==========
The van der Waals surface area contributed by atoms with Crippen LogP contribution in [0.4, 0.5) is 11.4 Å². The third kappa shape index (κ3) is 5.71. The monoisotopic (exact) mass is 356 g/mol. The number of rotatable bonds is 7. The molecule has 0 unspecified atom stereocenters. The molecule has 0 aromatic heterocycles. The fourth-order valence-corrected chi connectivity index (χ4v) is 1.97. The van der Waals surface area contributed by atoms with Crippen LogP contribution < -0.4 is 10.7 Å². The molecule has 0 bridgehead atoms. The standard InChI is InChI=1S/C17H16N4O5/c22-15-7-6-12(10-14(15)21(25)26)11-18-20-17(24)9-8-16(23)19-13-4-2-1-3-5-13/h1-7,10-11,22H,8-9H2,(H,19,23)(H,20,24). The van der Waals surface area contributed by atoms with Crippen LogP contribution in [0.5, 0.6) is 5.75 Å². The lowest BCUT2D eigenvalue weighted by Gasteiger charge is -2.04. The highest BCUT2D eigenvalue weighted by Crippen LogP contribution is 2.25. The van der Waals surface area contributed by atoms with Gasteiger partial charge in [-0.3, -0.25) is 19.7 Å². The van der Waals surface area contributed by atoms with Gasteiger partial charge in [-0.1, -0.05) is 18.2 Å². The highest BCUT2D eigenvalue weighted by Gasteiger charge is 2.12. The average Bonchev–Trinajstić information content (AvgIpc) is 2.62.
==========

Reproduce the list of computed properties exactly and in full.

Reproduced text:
The van der Waals surface area contributed by atoms with Crippen LogP contribution in [0.4, 0.5) is 11.4 Å². The third kappa shape index (κ3) is 5.71. The monoisotopic (exact) mass is 356 g/mol. The number of rotatable bonds is 7. The molecule has 0 unspecified atom stereocenters. The molecule has 0 aromatic heterocycles. The fourth-order valence-corrected chi connectivity index (χ4v) is 1.97. The van der Waals surface area contributed by atoms with Crippen LogP contribution < -0.4 is 10.7 Å². The molecule has 0 bridgehead atoms. The standard InChI is InChI=1S/C17H16N4O5/c22-15-7-6-12(10-14(15)21(25)26)11-18-20-17(24)9-8-16(23)19-13-4-2-1-3-5-13/h1-7,10-11,22H,8-9H2,(H,19,23)(H,20,24). The van der Waals surface area contributed by atoms with Crippen LogP contribution in [0.5, 0.6) is 5.75 Å². The lowest BCUT2D eigenvalue weighted by Gasteiger charge is -2.04. The highest BCUT2D eigenvalue weighted by Crippen LogP contribution is 2.25. The van der Waals surface area contributed by atoms with Gasteiger partial charge in [-0.3, -0.25) is 19.7 Å². The van der Waals surface area contributed by atoms with Gasteiger partial charge in [-0.1, -0.05) is 18.2 Å². The highest BCUT2D eigenvalue weighted by Gasteiger charge is 2.12. The average Bonchev–Trinajstić information content (AvgIpc) is 2.62.